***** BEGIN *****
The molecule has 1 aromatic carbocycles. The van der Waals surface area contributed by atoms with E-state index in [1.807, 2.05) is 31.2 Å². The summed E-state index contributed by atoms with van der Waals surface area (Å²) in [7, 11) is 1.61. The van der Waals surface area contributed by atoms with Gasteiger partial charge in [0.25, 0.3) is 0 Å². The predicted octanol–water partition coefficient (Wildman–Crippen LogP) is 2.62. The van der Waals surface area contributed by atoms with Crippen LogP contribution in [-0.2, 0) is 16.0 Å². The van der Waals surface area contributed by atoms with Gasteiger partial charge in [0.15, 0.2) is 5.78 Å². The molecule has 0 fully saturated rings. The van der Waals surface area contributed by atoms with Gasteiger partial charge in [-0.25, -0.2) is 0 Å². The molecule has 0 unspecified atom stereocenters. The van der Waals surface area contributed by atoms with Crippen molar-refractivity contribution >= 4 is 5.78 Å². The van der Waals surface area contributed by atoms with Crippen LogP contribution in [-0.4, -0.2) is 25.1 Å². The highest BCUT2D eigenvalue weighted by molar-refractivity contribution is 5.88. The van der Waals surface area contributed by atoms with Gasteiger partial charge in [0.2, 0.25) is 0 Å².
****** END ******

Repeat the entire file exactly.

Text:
The molecule has 1 aromatic carbocycles. The van der Waals surface area contributed by atoms with E-state index in [1.807, 2.05) is 31.2 Å². The summed E-state index contributed by atoms with van der Waals surface area (Å²) in [7, 11) is 1.61. The van der Waals surface area contributed by atoms with Gasteiger partial charge in [0.25, 0.3) is 0 Å². The predicted octanol–water partition coefficient (Wildman–Crippen LogP) is 2.62. The van der Waals surface area contributed by atoms with Crippen LogP contribution in [-0.2, 0) is 16.0 Å². The van der Waals surface area contributed by atoms with Gasteiger partial charge in [0.15, 0.2) is 5.78 Å². The molecule has 0 fully saturated rings. The van der Waals surface area contributed by atoms with Gasteiger partial charge in [-0.25, -0.2) is 0 Å². The molecule has 0 unspecified atom stereocenters. The van der Waals surface area contributed by atoms with Crippen molar-refractivity contribution >= 4 is 5.78 Å². The van der Waals surface area contributed by atoms with Crippen LogP contribution in [-0.4, -0.2) is 25.1 Å². The highest BCUT2D eigenvalue weighted by molar-refractivity contribution is 5.88. The van der Waals surface area contributed by atoms with Gasteiger partial charge in [0.2, 0.25) is 0 Å².